I do find the metaphor of a tornado to be a good one, because inside the eye of the tornado is a quiet empty space, nothing solid, nothing that seems real, and yet this empty space is more real than the tornado itself, which is just a frenzied activity which disappears completely in one moment of not doing. In a strange way, one does meet a "new heaven and a new Earth" after our tornado apocalypse, or, as one poet said, "both a new world and the old world made explicit" or as the Upanishads said, "the ancient yet evernew". The "tale told by an idiot, full of sound and fury, signifying nothing" comes to an end, and the silent Earth remains. The Buddha conquered all the forces of Mara by simply touching this Earth.

Friday, October 22, 2010

Anthem to Meditation 24/40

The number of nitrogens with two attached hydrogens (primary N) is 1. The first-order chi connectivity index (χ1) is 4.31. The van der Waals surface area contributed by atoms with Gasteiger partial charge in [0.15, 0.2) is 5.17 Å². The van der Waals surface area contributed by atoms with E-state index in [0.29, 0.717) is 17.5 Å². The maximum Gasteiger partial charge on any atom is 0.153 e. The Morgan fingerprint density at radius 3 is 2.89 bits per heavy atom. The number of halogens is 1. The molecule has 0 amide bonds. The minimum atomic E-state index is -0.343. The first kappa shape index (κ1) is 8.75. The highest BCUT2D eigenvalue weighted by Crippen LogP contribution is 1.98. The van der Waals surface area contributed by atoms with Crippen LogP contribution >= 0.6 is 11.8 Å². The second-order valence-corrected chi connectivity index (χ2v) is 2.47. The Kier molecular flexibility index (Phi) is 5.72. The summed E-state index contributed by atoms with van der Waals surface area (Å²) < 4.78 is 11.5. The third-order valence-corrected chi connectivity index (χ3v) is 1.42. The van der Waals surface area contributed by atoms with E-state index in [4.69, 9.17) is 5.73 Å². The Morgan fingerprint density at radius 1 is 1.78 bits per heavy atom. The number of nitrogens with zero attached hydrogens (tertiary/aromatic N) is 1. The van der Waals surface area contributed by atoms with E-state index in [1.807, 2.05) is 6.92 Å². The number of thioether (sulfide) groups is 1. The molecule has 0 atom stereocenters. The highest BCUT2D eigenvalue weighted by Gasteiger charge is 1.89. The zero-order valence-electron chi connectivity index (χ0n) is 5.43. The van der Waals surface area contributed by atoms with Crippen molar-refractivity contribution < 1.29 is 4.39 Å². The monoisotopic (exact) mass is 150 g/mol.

Thus I had heard, Guatama Buddha was fasting upon one grain of rice a day for six months. He was pushing himself too hard. With great concentration and dedication to his meditative discipline, he became skin and bones. His skull almost protruded from his skin. When doing walking meditation, when trying to cross a tiny stream, he tripped and fell into the water and almost drowned. He struggled hard with his weakened body and finally carried himself to the back to solid ground. Looking at his reflection in the water, he saw that he discipline only carried him closer to physical death. "If I cannot easily cross this tiny stream," he thought to himself, "How can I cross the great of sorrow? How can I help liberate all sentient beings from their all sorrow?" At that moment, relaxed all effort, and in the silence of a receptive mind, the truth of the middle way dawned within his understanding. He saw that renouncing and struggling against all pleasure was not the way. He saw that indulging and trying to have the most pleasure possible was also not the way. He saw that becoming caring to himself and others, being sensitive to what is truly needed and truly nourishes, giving to himself and to others what is needed, no more and no less than what is needed, it was possible to grow beyond the grip of sorrow and attain supreme perfect enlightenment. He further reflected, "I have struggled with all the meditative tools that all my teachers have given me to work with, fighting experience of sorrow every moment, waging war against sorrow, storming its castle, scaling its walls, hammering through each and every barrier it placed in my path, all this effort has only exhausted me and sorrow still reigns upon this world, people are born in pain, experience loss of love, cry in grief when they lose those they love, one by one are killed by death, cry in agony when tortured and hurt, feel pain when harsh words are spoken to them, feel pain when they are deprived food, when they have limbs cut off, when disease befalls them, when wars destroy their villages, when monarchs make them slaves, when wild animals gnaw at their bodies, when robbers plunder their wealth, when earthquakes, floods, and fires wipe out their crops, and when meteors crash and annihilate vast regions of their lands. I realize that I do not even know what this thing called sorrow even is. I have been too busy fighting and resisting sorrow to ever feel what it truly is. What is this thing called sorrow? How does it arise, how does it abide, how does it change, and what makes it finally dissolve? What are the causes and conditions that makes sorrow thrive? What are the causes and conditions that allow sorrow to dissolve? Is sorrow necesary to human life, animal life, and cosmic life? Do all beings experience sorrow? Is it possible to cut the root of sorrow so deeply and so completely that it never arises ever again? Does sorrow serve any useful purpose? Can any positive purpose that sorrow has be replaced by something that does not have strain, agony, or hardship within itself? How can I understand what sorrow is? How can I penetrate its mystery and power to touch its essence?"